We’ve got a couple of hogs in with harvest mite infestations now.
Harvest mites attack animals (and humans) during their larval period, which is the only stage that attacks animals. These larvae are present on vegetation and are active during the day, especially when it is dry and sunny. When they come into contact with any warm blooded animal they swarm on and congregate in areas where there is little hair and the skin is quite thin. This usually occurs especially towards the end of summer.
The larva feeds by thrusting its small hooked fangs into the surface layers of the skin, and then injects a fluid to break down the cells. The liquid food resulting from this process is sucked back into the digestive system of the larva. It will inject and suck for two to three days at the same site until it has increased in size three to four times. The larva then drops to the ground to complete its life cycle. It descends into the soil and after about six weeks becomes an eight-legged nymph and then an adult which eats plants and small insects. Eggs laid by the adult in the spring and summer hatch into the six-legged larva (known as harvest mites) and the cycle starts again.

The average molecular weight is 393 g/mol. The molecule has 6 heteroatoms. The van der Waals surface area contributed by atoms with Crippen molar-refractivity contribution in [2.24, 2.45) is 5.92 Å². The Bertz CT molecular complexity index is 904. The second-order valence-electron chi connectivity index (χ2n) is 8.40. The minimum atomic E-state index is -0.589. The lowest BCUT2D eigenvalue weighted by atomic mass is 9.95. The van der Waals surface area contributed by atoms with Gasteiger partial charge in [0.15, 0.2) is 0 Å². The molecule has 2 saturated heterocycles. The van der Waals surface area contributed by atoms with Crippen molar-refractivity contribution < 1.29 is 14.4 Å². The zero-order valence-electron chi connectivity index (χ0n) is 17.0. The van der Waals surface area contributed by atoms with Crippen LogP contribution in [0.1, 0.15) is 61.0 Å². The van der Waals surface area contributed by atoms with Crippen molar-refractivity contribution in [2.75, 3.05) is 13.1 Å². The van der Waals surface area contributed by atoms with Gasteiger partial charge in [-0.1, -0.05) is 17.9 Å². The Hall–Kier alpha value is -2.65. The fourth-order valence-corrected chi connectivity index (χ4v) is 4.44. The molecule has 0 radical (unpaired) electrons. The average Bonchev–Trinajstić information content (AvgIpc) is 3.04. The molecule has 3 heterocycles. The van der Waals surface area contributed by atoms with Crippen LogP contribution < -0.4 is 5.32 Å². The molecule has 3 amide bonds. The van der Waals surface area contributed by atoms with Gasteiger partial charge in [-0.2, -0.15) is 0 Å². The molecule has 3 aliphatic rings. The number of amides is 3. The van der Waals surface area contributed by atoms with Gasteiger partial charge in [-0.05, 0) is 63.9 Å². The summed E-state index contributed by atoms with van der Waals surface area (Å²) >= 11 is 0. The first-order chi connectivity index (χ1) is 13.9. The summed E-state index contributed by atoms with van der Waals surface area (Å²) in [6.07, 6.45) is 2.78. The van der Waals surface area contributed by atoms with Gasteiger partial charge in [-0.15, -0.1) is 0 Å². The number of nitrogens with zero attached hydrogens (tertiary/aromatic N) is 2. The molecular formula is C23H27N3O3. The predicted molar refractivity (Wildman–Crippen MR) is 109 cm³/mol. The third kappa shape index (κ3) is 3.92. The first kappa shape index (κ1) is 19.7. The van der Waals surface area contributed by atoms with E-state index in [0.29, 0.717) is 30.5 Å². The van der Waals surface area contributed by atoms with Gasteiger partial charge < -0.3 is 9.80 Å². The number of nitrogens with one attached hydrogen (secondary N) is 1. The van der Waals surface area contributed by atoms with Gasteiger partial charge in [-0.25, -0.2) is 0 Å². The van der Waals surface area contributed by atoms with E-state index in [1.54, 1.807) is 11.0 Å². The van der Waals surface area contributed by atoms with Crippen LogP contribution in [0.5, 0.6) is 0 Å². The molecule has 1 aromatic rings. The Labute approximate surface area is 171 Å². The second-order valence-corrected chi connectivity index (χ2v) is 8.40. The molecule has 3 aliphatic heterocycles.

When larvae inject fluid into the skin, this can cause a severe skin reaction in sensitive individuals leading to painful itchy patches of raw skin.
We treat against these mites with a topical application of a miticide.